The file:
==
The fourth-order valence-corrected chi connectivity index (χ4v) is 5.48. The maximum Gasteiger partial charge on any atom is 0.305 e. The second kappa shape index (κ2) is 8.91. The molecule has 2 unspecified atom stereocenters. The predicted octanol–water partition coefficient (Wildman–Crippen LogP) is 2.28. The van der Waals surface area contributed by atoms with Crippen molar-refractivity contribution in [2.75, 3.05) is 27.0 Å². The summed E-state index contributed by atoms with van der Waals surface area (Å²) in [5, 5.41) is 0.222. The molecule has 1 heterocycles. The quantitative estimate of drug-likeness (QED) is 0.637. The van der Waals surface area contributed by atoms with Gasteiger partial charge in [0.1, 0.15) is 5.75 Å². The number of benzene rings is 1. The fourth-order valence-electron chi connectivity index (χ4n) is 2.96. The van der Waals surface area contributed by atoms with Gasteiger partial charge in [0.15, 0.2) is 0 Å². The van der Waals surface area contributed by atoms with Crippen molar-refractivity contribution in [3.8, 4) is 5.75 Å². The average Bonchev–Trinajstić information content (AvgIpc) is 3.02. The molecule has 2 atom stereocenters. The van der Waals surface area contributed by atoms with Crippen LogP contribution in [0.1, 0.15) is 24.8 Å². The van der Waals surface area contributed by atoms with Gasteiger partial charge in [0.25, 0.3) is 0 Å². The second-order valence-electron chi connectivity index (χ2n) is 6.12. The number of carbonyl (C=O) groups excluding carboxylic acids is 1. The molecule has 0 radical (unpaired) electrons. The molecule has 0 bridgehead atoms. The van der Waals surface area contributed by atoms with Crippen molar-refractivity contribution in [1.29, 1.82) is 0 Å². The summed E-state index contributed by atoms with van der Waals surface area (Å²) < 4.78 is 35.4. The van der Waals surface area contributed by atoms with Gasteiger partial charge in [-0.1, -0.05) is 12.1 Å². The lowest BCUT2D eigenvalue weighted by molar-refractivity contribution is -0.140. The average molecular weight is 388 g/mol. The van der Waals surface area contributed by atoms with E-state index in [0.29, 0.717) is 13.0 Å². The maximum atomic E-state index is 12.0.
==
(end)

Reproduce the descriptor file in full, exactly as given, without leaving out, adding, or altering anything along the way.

The fourth-order valence-corrected chi connectivity index (χ4v) is 5.48. The maximum Gasteiger partial charge on any atom is 0.305 e. The second kappa shape index (κ2) is 8.91. The molecule has 2 unspecified atom stereocenters. The predicted octanol–water partition coefficient (Wildman–Crippen LogP) is 2.28. The van der Waals surface area contributed by atoms with Crippen molar-refractivity contribution in [2.75, 3.05) is 27.0 Å². The summed E-state index contributed by atoms with van der Waals surface area (Å²) in [5, 5.41) is 0.222. The molecule has 1 heterocycles. The quantitative estimate of drug-likeness (QED) is 0.637. The van der Waals surface area contributed by atoms with Gasteiger partial charge in [0.1, 0.15) is 5.75 Å². The number of benzene rings is 1. The fourth-order valence-electron chi connectivity index (χ4n) is 2.96. The van der Waals surface area contributed by atoms with Gasteiger partial charge in [0.15, 0.2) is 0 Å². The van der Waals surface area contributed by atoms with Crippen molar-refractivity contribution in [3.8, 4) is 5.75 Å². The average Bonchev–Trinajstić information content (AvgIpc) is 3.02. The molecule has 2 atom stereocenters. The van der Waals surface area contributed by atoms with Crippen LogP contribution in [0.1, 0.15) is 24.8 Å². The van der Waals surface area contributed by atoms with Gasteiger partial charge in [0.25, 0.3) is 0 Å². The second-order valence-electron chi connectivity index (χ2n) is 6.12. The number of carbonyl (C=O) groups excluding carboxylic acids is 1. The molecule has 0 radical (unpaired) electrons. The molecule has 0 bridgehead atoms. The van der Waals surface area contributed by atoms with Crippen molar-refractivity contribution in [1.29, 1.82) is 0 Å². The summed E-state index contributed by atoms with van der Waals surface area (Å²) < 4.78 is 35.4. The van der Waals surface area contributed by atoms with Gasteiger partial charge in [-0.1, -0.05) is 12.1 Å². The lowest BCUT2D eigenvalue weighted by molar-refractivity contribution is -0.140. The average molecular weight is 388 g/mol. The van der Waals surface area contributed by atoms with E-state index in [0.29, 0.717) is 13.0 Å². The maximum atomic E-state index is 12.0.